So I would say to you, in the closing days of this election, anything you can do to remind people that every single person, especially younger voters who often don't vote in the same percentages as older voters do, that there is a huge practical impact on their lives that will be substantially different, depending on the choices they make in this election, is something you ought to do. It will affect millions of people in terms of their access to education, in terms of the quality of the education they get. It will affect all of us in terms of our commitment to protect our environment as we grow our economy. It will have a profound impact on how we deal with the challenges of the coming retirement of the baby boomers. It will have a terrific impact on whether we continue to reach out to the rest of the world. Perhaps most profoundly, it will have an amazing impact on whether we decide to grow together or continue to practice the politics of division, which may help politicians get elected at election time but don't create jobs, don't care for children, and don't solve the problems of the country. So I would ask you, every one of you who can be here tonight, you know people all across this country. And take a little time in the next 13 days to talk about that.
I was in Michigan before I went to Florida, and we broke ground on a new airport there so that Michigan will spend $1,600,000,000, partly Federal money, doing something that we did together. That's Government; it's not bad. It's something that we had to do together because no one could do it alone; very few people can write a check for that kind of money. And it will enable them to reach out to the rest of the world.
But this is the interesting thing. When I thought of Michigan as a child and even when I ran for President in 1992, I thought of it as the auto capital of the world. It's also a place where countless numbers of people from my home State poured out of Arkansas and places like it in the forties and fifties going to Michigan because they could get a good job in the factory and they could actually support their families and have a decent house and send their kids to college. Michigan has increased its exports more than any other State since I've been President. And now in Wayne County, where Detroit is, there are people from 140 different racial and ethnic groups—Wayne County, Michigan— one county in America. When you go anyplace in America now, you can't help but be struck by the fact that this vibrant democracy of ours still is a magnet for people from all over the world, in all different kinds of places, and especially to those of you who are younger.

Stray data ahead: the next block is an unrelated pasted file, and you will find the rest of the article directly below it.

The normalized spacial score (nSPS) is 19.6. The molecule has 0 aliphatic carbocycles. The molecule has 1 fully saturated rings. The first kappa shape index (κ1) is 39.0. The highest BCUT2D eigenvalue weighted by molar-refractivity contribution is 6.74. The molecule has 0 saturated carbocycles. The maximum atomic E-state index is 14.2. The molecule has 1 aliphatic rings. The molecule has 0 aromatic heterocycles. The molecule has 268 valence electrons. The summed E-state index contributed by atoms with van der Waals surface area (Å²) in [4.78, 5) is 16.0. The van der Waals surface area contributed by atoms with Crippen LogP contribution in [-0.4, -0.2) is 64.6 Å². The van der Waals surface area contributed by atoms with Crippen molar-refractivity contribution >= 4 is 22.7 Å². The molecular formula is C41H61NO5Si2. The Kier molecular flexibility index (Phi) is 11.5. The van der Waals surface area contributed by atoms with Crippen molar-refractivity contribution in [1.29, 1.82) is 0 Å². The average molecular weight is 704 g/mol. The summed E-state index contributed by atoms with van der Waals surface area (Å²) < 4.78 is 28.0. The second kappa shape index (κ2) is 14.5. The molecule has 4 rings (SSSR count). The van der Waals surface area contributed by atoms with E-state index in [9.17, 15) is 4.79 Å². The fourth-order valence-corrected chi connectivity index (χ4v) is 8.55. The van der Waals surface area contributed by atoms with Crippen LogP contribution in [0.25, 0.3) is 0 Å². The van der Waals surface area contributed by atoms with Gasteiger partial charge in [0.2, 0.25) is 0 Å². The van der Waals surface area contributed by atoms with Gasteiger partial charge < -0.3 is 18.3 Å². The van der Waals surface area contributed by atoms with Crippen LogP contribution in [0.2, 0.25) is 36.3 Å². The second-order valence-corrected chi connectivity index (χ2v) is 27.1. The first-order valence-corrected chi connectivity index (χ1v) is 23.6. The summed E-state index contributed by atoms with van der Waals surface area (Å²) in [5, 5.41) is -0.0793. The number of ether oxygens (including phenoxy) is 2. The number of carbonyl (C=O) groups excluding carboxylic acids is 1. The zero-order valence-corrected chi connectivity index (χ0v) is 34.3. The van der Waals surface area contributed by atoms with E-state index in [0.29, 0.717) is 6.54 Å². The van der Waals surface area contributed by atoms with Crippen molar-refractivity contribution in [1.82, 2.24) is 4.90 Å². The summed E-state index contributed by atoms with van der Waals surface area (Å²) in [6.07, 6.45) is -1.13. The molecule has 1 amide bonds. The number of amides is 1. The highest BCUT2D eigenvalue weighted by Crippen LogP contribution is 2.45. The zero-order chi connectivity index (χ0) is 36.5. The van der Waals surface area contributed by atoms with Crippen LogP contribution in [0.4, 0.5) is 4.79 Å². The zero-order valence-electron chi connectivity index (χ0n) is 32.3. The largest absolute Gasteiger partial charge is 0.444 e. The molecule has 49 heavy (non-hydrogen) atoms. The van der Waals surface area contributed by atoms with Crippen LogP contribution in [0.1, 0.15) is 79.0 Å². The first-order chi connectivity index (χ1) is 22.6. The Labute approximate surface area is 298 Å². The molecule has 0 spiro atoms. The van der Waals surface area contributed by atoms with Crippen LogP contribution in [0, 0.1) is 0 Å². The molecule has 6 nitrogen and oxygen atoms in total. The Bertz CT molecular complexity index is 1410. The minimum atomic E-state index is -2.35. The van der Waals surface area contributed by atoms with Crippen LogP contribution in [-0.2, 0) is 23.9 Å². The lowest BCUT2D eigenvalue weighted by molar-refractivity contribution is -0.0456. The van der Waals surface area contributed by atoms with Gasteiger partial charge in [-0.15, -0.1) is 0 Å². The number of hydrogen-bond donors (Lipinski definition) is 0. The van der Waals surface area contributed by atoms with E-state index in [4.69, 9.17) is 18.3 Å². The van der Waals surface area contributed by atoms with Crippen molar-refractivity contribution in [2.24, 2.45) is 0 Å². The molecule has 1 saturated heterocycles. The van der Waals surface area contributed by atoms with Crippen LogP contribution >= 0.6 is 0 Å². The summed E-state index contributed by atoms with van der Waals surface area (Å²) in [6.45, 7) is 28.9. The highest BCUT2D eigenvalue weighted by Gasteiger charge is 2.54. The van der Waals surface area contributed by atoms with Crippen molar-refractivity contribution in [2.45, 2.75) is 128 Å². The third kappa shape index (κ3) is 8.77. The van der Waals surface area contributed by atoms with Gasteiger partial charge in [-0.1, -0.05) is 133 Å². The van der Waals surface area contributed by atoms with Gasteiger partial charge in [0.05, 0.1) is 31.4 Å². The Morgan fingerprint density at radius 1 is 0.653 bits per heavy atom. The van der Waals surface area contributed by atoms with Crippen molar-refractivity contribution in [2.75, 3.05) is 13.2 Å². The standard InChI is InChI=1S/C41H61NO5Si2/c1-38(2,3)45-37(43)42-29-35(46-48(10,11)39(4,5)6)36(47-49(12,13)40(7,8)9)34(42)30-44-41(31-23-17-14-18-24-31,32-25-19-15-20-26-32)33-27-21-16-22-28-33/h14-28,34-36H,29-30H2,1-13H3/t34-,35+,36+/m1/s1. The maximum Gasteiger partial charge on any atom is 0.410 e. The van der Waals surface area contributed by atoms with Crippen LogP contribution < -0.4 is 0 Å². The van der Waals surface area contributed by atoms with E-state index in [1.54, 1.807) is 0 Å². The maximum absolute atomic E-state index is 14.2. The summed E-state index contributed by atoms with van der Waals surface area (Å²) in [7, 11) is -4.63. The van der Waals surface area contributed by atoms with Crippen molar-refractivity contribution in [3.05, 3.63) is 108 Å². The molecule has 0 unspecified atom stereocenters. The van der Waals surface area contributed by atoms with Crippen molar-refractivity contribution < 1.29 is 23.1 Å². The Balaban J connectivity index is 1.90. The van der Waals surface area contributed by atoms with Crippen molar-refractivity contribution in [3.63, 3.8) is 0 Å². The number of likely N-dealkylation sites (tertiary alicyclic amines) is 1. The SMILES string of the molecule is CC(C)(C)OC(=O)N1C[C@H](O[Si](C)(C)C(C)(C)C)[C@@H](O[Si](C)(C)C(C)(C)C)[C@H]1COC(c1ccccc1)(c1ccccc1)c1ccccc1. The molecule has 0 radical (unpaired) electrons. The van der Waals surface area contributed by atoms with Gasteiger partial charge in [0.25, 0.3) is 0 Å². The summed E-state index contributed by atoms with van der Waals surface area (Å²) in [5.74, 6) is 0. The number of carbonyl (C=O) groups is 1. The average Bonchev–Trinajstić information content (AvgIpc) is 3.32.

You think about what I have to spend my time on as your President in terms of foreign affairs, the Middle East, Bosnia, Northern Ireland, trying to stop terrorism, trying to stop the development of dangerous weapons programs, chemical and biological weapons. How much of that is rooted in racial, ethnic, religious, tribal hatred? How much of that is rooted in the fact that all over the world, people who are otherwise cultivated, intelligent, caring people—people that you would be honored to be with in some sort of personal circumstance because you think they're doing a good job raising their children and they seem to be nice people—still persist in defining themselves not in terms of what they are and who they are but in terms of who they are not, who believe that they cannot think highly of themselves unless there is some group of people that they can look down on. And if you tell the truth, there's not a person in this room, me included, that at some point in your life hasn't fallen into that trap, "Well, at least I'm not them."
The great genius of America is that for all of the problems that we still have—when the church burnings arise, or when the terrible tragedy of Oklahoma City occurred, born of an irrational hatred of our Government—we basically are beating that historical trend. We are trying to create a world in the 21st century in which all of you can raise your children with genuine respect for people who are different from you because you share the values of the Constitution and because you want to be responsible, productive citizens.